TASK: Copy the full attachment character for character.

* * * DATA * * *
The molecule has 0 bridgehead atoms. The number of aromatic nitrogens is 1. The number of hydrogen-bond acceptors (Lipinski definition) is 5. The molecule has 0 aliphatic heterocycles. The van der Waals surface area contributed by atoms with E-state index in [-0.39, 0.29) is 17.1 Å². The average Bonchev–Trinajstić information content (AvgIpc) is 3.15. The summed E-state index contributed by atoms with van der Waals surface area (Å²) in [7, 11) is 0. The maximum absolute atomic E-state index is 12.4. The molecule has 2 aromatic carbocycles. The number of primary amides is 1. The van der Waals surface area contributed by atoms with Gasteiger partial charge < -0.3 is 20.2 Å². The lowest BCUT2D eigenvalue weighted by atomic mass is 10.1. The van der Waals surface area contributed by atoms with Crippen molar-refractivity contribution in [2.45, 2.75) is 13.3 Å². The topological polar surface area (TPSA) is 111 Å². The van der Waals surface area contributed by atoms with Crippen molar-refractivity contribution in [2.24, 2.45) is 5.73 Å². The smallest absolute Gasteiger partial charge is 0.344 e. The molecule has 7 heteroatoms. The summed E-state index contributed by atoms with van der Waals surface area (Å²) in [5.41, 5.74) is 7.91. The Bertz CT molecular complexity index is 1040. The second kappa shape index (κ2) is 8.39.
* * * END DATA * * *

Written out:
The molecule has 0 bridgehead atoms. The number of aromatic nitrogens is 1. The number of hydrogen-bond acceptors (Lipinski definition) is 5. The molecule has 0 aliphatic heterocycles. The van der Waals surface area contributed by atoms with E-state index in [-0.39, 0.29) is 17.1 Å². The average Bonchev–Trinajstić information content (AvgIpc) is 3.15. The summed E-state index contributed by atoms with van der Waals surface area (Å²) in [7, 11) is 0. The maximum absolute atomic E-state index is 12.4. The molecule has 2 aromatic carbocycles. The number of primary amides is 1. The van der Waals surface area contributed by atoms with Gasteiger partial charge < -0.3 is 20.2 Å². The lowest BCUT2D eigenvalue weighted by atomic mass is 10.1. The van der Waals surface area contributed by atoms with Crippen molar-refractivity contribution in [2.45, 2.75) is 13.3 Å². The topological polar surface area (TPSA) is 111 Å². The van der Waals surface area contributed by atoms with Crippen molar-refractivity contribution in [2.24, 2.45) is 5.73 Å². The smallest absolute Gasteiger partial charge is 0.344 e. The molecule has 7 heteroatoms. The summed E-state index contributed by atoms with van der Waals surface area (Å²) in [5.41, 5.74) is 7.91. The Bertz CT molecular complexity index is 1040. The second kappa shape index (κ2) is 8.39.